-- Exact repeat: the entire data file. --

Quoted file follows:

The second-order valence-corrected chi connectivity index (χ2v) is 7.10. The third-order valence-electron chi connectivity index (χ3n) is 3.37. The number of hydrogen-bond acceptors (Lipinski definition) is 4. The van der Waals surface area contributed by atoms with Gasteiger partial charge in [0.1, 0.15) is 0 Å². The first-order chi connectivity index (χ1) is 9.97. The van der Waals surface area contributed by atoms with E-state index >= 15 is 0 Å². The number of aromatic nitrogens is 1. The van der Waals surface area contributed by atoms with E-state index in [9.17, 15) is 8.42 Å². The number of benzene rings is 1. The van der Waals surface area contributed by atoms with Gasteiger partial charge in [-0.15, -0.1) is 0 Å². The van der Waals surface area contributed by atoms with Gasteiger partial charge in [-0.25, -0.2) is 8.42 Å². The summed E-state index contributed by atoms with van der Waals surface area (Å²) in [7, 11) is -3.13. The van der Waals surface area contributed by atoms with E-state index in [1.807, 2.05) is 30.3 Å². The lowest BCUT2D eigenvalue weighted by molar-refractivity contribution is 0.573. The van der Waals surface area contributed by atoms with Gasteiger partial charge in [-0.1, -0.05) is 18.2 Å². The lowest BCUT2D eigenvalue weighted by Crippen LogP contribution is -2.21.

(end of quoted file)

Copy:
The second-order valence-corrected chi connectivity index (χ2v) is 7.10. The third-order valence-electron chi connectivity index (χ3n) is 3.37. The number of hydrogen-bond acceptors (Lipinski definition) is 4. The van der Waals surface area contributed by atoms with Gasteiger partial charge in [0.1, 0.15) is 0 Å². The first-order chi connectivity index (χ1) is 9.97. The van der Waals surface area contributed by atoms with E-state index >= 15 is 0 Å². The number of aromatic nitrogens is 1. The van der Waals surface area contributed by atoms with E-state index in [9.17, 15) is 8.42 Å². The number of benzene rings is 1. The van der Waals surface area contributed by atoms with Gasteiger partial charge in [-0.15, -0.1) is 0 Å². The van der Waals surface area contributed by atoms with Gasteiger partial charge in [-0.25, -0.2) is 8.42 Å². The summed E-state index contributed by atoms with van der Waals surface area (Å²) in [7, 11) is -3.13. The van der Waals surface area contributed by atoms with E-state index in [1.807, 2.05) is 30.3 Å². The lowest BCUT2D eigenvalue weighted by molar-refractivity contribution is 0.573. The van der Waals surface area contributed by atoms with Gasteiger partial charge in [-0.1, -0.05) is 18.2 Å². The lowest BCUT2D eigenvalue weighted by Crippen LogP contribution is -2.21.